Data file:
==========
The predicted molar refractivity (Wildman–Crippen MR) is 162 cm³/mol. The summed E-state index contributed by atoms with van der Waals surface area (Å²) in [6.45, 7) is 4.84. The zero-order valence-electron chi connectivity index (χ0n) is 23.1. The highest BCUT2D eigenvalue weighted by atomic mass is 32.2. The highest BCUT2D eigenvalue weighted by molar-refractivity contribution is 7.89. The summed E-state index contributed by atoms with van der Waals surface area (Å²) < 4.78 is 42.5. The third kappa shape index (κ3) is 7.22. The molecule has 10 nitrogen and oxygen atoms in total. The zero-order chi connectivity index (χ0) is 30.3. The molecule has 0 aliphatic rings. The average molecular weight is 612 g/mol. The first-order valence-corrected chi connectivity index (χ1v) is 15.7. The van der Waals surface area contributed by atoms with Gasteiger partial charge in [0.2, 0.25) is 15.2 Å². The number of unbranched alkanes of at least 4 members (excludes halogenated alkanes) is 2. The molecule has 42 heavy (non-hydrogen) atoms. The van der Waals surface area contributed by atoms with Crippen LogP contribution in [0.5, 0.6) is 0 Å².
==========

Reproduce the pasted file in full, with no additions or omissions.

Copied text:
The predicted molar refractivity (Wildman–Crippen MR) is 162 cm³/mol. The summed E-state index contributed by atoms with van der Waals surface area (Å²) in [6.45, 7) is 4.84. The zero-order valence-electron chi connectivity index (χ0n) is 23.1. The highest BCUT2D eigenvalue weighted by atomic mass is 32.2. The highest BCUT2D eigenvalue weighted by molar-refractivity contribution is 7.89. The summed E-state index contributed by atoms with van der Waals surface area (Å²) < 4.78 is 42.5. The third kappa shape index (κ3) is 7.22. The molecule has 10 nitrogen and oxygen atoms in total. The zero-order chi connectivity index (χ0) is 30.3. The molecule has 0 aliphatic rings. The average molecular weight is 612 g/mol. The first-order valence-corrected chi connectivity index (χ1v) is 15.7. The van der Waals surface area contributed by atoms with Gasteiger partial charge in [0.2, 0.25) is 15.2 Å². The number of unbranched alkanes of at least 4 members (excludes halogenated alkanes) is 2. The molecule has 42 heavy (non-hydrogen) atoms. The van der Waals surface area contributed by atoms with Crippen LogP contribution in [0.5, 0.6) is 0 Å².